How large should your vegetable garden be?

It’s easy to get carried away when you’re planning a garden. Seed-packet displays filled with images of perfect vegetables and bright flowers are a definite magnet, as are colorful pages of seed catalogs. It’s easy to keep selecting more and more as you imagine creating the perfect garden. Then, when it comes time to plant all those seeds, well, you don’t. I’m embarrassed to admit to the piles of long-expired seed packets that I accumulated before I wised up and learned to buy only what I expect to plant.

Planning your first vegetable garden

If you’re just starting out, or haven’t gardened in awhile, your garden should measure about 10×18 feet with eight to 10 different vegetable varieties. This size will easily feed a family of four to six. This is simply a guideline, however. Adjust your garden spot to fit your particular situation: family size, available space, amount of time you can spend in it, and the amount of work you’re willing to do.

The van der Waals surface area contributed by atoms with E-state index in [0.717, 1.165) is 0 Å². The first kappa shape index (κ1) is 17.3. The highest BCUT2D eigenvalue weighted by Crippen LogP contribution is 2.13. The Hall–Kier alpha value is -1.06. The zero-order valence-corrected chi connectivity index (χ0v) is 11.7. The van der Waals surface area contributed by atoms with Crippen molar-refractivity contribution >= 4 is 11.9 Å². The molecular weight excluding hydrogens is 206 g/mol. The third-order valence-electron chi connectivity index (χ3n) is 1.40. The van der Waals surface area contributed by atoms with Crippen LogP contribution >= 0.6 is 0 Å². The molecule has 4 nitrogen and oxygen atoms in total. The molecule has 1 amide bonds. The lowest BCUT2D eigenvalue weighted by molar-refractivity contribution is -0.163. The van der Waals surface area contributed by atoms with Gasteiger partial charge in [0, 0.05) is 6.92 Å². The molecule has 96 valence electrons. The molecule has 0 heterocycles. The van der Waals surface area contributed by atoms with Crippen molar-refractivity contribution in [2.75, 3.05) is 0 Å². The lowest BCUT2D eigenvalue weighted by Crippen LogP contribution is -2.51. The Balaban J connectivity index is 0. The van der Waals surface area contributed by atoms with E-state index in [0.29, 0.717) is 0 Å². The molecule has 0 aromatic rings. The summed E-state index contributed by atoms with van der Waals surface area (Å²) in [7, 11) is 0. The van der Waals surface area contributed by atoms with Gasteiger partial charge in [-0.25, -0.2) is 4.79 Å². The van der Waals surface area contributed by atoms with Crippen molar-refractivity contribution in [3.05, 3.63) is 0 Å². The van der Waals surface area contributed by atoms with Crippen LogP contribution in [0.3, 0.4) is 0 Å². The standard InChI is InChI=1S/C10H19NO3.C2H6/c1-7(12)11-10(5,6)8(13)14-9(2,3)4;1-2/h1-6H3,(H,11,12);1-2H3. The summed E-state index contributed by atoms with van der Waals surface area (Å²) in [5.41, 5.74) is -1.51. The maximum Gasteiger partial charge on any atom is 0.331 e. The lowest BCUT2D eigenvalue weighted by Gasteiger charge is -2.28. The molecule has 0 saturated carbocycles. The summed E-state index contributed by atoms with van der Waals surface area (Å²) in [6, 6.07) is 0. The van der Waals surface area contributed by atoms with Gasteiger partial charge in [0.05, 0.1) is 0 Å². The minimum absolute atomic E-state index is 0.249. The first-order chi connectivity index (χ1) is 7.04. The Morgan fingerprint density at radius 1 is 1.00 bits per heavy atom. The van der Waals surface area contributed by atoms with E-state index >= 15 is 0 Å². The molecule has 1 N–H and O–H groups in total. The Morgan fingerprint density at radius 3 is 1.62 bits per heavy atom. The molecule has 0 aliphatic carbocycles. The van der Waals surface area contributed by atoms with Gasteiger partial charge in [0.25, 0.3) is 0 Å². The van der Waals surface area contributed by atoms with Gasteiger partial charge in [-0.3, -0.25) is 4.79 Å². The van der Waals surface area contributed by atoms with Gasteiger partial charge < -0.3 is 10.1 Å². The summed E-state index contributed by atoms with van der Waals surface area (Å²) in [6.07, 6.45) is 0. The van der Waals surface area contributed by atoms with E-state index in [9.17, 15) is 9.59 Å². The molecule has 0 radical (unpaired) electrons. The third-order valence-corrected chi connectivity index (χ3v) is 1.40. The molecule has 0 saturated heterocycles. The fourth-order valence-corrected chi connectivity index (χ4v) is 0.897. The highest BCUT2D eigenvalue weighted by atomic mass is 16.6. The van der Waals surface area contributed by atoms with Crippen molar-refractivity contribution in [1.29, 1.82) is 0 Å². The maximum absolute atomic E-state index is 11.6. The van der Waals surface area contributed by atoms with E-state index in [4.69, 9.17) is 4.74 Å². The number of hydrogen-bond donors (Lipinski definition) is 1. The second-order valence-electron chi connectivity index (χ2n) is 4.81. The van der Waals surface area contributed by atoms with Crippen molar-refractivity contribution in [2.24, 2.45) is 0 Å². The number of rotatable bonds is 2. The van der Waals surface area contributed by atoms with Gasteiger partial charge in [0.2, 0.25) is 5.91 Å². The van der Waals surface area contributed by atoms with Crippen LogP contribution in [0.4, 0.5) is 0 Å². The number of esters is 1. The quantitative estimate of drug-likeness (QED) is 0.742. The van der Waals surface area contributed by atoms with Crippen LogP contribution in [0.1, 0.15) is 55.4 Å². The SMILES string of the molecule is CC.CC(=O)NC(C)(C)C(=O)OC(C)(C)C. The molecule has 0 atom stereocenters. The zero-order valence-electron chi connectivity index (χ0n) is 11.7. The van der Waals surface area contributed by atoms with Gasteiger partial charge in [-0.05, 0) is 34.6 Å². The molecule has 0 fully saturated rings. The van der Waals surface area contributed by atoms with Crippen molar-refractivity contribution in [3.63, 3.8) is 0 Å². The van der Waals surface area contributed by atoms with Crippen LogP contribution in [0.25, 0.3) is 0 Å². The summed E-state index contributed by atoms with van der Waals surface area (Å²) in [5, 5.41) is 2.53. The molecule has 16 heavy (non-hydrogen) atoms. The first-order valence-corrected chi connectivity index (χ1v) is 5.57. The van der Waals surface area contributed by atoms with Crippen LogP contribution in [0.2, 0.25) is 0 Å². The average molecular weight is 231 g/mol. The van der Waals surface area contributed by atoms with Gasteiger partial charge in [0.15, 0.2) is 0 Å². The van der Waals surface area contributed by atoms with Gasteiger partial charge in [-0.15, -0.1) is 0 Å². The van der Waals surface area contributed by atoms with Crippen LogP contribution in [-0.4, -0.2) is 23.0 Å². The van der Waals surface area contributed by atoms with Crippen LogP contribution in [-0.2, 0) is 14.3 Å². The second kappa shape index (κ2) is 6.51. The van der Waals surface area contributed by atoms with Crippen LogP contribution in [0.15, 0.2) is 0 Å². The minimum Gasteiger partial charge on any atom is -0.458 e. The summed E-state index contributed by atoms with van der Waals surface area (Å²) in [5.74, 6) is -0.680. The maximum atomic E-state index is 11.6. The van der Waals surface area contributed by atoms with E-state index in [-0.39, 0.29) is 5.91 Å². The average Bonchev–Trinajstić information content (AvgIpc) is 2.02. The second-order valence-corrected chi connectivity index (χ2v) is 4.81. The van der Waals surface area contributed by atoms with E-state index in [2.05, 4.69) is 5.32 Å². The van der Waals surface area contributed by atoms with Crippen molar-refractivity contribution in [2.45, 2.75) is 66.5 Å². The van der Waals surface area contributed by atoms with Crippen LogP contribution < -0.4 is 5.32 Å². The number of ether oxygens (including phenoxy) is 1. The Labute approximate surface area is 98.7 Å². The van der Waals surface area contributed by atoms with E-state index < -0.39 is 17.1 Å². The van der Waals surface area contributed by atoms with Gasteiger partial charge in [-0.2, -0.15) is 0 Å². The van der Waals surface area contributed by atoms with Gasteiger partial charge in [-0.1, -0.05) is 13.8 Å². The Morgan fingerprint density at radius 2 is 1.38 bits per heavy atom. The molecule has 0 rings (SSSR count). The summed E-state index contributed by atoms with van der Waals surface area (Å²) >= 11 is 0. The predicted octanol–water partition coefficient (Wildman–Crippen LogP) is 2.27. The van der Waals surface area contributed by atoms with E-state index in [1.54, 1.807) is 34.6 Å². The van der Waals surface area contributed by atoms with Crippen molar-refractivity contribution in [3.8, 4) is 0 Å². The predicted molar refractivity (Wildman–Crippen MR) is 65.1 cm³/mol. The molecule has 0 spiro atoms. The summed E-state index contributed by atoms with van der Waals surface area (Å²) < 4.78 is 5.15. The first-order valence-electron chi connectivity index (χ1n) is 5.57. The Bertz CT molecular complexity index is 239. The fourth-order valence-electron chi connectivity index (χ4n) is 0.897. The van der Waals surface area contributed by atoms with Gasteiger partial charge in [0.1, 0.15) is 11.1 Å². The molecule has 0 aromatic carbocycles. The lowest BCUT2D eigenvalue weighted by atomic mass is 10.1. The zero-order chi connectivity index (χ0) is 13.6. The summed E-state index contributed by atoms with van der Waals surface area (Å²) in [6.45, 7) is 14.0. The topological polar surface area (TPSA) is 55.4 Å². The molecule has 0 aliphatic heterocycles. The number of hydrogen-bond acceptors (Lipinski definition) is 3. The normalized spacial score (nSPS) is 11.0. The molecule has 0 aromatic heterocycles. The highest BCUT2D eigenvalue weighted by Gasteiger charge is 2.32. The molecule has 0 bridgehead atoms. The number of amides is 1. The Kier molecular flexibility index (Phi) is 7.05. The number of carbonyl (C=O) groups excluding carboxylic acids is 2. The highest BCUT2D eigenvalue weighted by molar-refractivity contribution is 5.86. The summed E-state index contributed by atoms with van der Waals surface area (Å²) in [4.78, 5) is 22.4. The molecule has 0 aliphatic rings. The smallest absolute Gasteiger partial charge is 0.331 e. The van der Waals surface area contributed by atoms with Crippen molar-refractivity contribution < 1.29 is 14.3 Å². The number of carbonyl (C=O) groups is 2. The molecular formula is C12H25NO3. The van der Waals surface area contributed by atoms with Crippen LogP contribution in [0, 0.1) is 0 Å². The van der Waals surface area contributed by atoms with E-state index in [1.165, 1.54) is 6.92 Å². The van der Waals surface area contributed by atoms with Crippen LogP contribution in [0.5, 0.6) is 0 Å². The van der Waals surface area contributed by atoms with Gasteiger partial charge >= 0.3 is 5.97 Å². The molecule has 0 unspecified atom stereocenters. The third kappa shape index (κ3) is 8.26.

I always grow plenty of tomato plants.

Keep your garden manageable

Keep in mind that a too-large garden can easily overwhelm you and become a discouraging chore, and that’s when you’re more likely to give up on it. Instead, keep it manageable so you don’t have to spend too much time and effort on it. You’ll be amazed at your success — and the good food you put on your table.

Which garden vegetables should you grow?

Simply put, plant the vegetables that your family likes.

If your family eats a lot of salad, then plant lettuce, cucumbers, carrots, broccoli, cauliflower, radishes, and, of course, tomatoes.

Think about meals. Do you stir-fry? Grow bell peppers, onions, peas, and broccoli. Does your family enjoy Mexican food? Consider various hot peppers. Do you create main dishes from vegetables? Potatoes, squash, eggplant, and spinach might be options.

       In planning your garden vegetables, consider adding a variety or two that your household considers tolerable, but not great. You may find that homegrown freshness improves the taste, and that vegetable just may turn out to be a family favorite.

       Plant an unfamiliar vegetable, just for kicks. If it’s not to your taste, give the harvest to neighbors or your local food bank.